Dr Paul Downes addresses EU Presidency Forum on the role of community lifelong learning centres in supporting marginalised students
The Romanian EU Presidency and Cedefop Policy forum: What role for community lifelong learning centres? The potential of one-stop shops for preventing youth at risk from disconnecting took place in Brussels, on May 29th, 2019.
Dr. Paul Downes, Associate Professor of Education (Psychology) and Director of the Educational Disadvantage Centre at DCU’s Institute of Education, gave an invited presentation Community Lifelong Learning Centres as a Gateway to Multidisciplinary Support Teams to set out the framework for the Forum’s dialogue.
The Forum contributors included: Michael Teutsch, Head of Unit for Schools, DG Education, Youth, Sport and Culture, European Commission; Dr Max Uebe, Head of Unit, Employment Strategy, DG Employment, Social Affairs & Inclusion, European Commission; Johanna Koponen, Counsellor, Permanent Representation of Finland to the European Union and Professor João Costa, The Secretary of State for Education, Portugal.
The Romanian EU Presidency and Cedefop Policy Forum is a direct expansion on the Roundtable on this theme hosted by the Educational Disadvantage Centre, in the Institute of Education, DCU in September 2017, attended by the EU Commission and Cedefop (the EU Commission’s Centre for Vocational Education and Training). The Educational Disadvantage Centre has worked with the Lifelong Learning Platform for the official briefing paper that informs this EU Presidency Forum Implementing a Holistic Approach to Lifelong Learning: Community Lifelong Learning Centres as a Gateway to Multidisciplinary Support Teams: http://www.cedefop.europa.eu/files/briefingpaper_cllc.pdf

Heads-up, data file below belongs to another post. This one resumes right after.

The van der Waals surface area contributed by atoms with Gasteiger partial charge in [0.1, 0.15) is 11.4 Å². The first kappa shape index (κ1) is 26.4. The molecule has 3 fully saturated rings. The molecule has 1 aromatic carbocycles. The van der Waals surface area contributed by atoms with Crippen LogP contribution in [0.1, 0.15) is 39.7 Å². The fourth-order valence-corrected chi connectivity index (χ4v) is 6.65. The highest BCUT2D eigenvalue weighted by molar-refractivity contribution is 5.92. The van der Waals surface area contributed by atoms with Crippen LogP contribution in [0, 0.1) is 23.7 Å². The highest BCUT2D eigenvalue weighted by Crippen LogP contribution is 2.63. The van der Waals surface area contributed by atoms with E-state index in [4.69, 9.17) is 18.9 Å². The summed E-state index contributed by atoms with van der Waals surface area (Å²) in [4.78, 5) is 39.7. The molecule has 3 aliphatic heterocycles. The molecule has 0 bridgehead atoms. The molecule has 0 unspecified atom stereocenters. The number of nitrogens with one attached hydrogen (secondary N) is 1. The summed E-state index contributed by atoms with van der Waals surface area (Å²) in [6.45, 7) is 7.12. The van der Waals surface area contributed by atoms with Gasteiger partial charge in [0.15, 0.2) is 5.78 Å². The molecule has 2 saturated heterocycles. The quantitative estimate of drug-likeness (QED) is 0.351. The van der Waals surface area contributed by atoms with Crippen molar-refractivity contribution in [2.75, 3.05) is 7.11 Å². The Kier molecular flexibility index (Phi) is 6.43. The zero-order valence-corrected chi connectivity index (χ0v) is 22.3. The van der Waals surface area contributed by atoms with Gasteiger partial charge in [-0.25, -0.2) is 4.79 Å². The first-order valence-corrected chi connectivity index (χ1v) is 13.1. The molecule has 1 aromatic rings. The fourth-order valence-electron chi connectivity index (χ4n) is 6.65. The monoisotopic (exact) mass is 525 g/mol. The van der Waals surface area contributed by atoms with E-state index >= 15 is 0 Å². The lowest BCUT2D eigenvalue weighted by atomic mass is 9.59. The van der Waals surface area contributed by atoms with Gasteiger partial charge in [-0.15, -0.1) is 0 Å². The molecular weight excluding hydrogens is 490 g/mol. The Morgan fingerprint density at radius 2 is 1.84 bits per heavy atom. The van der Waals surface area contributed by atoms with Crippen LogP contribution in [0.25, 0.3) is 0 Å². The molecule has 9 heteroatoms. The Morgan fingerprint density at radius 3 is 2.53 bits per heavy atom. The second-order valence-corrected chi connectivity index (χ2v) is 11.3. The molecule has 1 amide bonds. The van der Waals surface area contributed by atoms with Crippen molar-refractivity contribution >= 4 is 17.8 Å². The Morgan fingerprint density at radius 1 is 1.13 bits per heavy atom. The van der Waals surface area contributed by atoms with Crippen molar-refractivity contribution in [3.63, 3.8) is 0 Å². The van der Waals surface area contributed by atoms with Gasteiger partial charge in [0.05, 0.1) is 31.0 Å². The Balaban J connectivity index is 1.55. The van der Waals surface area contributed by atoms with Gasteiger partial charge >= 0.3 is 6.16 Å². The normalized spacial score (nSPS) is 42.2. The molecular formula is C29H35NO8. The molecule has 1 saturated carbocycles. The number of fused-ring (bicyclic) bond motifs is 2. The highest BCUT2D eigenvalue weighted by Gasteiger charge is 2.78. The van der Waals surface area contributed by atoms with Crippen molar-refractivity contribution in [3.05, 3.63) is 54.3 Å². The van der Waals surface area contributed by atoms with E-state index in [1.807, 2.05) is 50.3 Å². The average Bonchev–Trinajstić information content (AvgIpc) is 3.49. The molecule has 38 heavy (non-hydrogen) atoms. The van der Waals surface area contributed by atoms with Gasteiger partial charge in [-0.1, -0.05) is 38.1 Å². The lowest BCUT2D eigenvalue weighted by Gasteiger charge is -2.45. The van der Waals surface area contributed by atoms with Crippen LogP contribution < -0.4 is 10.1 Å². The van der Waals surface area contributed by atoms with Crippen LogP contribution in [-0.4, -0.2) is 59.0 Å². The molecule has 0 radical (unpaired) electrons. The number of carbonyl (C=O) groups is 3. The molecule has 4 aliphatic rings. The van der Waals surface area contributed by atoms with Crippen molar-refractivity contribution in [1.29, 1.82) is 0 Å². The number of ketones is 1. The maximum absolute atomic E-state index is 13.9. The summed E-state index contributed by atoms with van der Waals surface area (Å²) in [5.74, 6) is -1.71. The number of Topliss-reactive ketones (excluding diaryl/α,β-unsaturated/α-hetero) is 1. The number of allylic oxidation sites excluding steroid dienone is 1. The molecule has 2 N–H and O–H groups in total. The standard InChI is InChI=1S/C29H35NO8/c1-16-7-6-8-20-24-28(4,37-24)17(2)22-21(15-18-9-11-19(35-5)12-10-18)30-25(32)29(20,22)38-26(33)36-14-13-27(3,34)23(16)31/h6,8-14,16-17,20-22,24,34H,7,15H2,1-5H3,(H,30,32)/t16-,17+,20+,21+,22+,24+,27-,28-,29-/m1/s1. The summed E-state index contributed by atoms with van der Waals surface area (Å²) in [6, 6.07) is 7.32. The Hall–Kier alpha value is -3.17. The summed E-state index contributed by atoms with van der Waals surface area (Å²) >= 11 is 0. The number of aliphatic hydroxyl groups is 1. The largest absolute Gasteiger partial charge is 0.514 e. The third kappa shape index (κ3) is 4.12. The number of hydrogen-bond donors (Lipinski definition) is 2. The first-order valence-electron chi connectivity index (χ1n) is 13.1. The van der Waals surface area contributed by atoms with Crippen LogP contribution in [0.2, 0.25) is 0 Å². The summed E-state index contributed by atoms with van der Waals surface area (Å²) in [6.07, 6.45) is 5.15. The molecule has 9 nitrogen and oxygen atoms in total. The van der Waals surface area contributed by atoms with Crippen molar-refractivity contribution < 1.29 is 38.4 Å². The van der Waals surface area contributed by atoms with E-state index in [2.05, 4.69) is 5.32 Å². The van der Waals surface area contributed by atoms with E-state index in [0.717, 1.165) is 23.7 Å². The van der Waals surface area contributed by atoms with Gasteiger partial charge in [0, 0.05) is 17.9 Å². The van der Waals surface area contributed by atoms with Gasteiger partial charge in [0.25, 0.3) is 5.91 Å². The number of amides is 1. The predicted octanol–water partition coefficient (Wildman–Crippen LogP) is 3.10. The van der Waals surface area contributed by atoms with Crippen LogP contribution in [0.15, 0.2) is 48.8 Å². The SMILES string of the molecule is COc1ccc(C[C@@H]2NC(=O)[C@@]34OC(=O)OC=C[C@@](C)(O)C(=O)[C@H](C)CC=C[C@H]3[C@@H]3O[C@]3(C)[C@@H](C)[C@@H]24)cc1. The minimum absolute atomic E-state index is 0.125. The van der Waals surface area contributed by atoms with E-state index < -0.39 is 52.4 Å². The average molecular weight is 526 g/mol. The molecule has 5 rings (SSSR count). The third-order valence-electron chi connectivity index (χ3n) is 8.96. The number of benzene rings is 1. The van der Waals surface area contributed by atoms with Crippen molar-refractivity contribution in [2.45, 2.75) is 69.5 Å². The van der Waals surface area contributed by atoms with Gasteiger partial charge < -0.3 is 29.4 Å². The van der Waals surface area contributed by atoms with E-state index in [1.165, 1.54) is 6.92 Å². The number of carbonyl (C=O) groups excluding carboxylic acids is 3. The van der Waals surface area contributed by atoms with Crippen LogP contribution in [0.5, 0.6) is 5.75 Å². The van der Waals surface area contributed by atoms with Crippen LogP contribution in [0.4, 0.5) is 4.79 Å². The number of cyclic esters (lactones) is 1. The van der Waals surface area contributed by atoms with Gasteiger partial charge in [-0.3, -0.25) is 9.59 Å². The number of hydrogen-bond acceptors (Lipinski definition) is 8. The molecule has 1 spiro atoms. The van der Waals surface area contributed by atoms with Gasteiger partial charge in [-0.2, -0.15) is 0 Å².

The Lifelong Learning Platform represents over 40 European-wide civil society networks in the field of education, composed of 50,000 institutions and associations involved in lifelong learning in Europe.
Welcoming this event, Dr. Paul Downes said:
“This EU Presidency Forum offers an exciting opportunity to combine the forces of two key supports - multidisciplinary teams in and around schools, and community lifelong learning centres - into a one-stop-shop for marginalised students.
It provides an important opportunity to see pioneering projects in this area – many of whom are local projects that we have worked directly with, such as those in Stockholm, Munich and Dublin. These are examples of the mediating role that the Educational Disadvantage Centre plays between local community and municipality contexts, and EU and national policy makers. It is to be strongly hoped that these integrated one-stop-shop gateway models will inform future EU policy documents and funding strands, such as the European Social Fund (ESF), contributing to the future postET2020 agenda for education in the EU. This model brings services closer to the community to engage so-called ‘harder to reach’ groups and recognises there is not a one-size-fits-all approach to supporting people with complex needs.”